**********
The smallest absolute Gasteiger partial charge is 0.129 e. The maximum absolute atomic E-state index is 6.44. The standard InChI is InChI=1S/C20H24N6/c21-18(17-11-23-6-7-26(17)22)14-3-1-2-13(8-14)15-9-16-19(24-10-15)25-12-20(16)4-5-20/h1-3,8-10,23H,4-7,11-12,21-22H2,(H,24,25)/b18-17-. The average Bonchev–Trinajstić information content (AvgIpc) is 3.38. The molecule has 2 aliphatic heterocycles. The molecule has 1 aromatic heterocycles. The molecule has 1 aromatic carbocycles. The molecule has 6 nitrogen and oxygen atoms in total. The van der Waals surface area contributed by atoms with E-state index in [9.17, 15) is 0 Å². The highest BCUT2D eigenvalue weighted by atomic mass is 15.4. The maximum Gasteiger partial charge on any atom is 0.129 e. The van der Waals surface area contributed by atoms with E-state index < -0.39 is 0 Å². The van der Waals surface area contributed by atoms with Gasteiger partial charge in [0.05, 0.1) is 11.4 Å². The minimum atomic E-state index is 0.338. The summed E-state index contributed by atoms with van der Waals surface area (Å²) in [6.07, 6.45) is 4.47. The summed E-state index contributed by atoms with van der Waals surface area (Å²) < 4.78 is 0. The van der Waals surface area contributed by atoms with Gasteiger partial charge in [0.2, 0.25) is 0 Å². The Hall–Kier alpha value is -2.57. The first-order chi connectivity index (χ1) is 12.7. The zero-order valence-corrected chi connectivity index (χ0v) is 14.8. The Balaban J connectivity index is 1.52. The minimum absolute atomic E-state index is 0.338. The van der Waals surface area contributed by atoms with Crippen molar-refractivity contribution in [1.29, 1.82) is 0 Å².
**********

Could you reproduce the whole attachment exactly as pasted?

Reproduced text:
The smallest absolute Gasteiger partial charge is 0.129 e. The maximum absolute atomic E-state index is 6.44. The standard InChI is InChI=1S/C20H24N6/c21-18(17-11-23-6-7-26(17)22)14-3-1-2-13(8-14)15-9-16-19(24-10-15)25-12-20(16)4-5-20/h1-3,8-10,23H,4-7,11-12,21-22H2,(H,24,25)/b18-17-. The average Bonchev–Trinajstić information content (AvgIpc) is 3.38. The molecule has 2 aliphatic heterocycles. The molecule has 1 aromatic heterocycles. The molecule has 1 aromatic carbocycles. The molecule has 6 nitrogen and oxygen atoms in total. The van der Waals surface area contributed by atoms with E-state index in [9.17, 15) is 0 Å². The highest BCUT2D eigenvalue weighted by atomic mass is 15.4. The maximum Gasteiger partial charge on any atom is 0.129 e. The van der Waals surface area contributed by atoms with E-state index < -0.39 is 0 Å². The van der Waals surface area contributed by atoms with Gasteiger partial charge in [0.05, 0.1) is 11.4 Å². The minimum atomic E-state index is 0.338. The summed E-state index contributed by atoms with van der Waals surface area (Å²) in [6.07, 6.45) is 4.47. The summed E-state index contributed by atoms with van der Waals surface area (Å²) < 4.78 is 0. The van der Waals surface area contributed by atoms with Gasteiger partial charge in [0.2, 0.25) is 0 Å². The Hall–Kier alpha value is -2.57. The first-order chi connectivity index (χ1) is 12.7. The zero-order valence-corrected chi connectivity index (χ0v) is 14.8. The Balaban J connectivity index is 1.52. The minimum absolute atomic E-state index is 0.338. The van der Waals surface area contributed by atoms with Crippen molar-refractivity contribution in [1.29, 1.82) is 0 Å².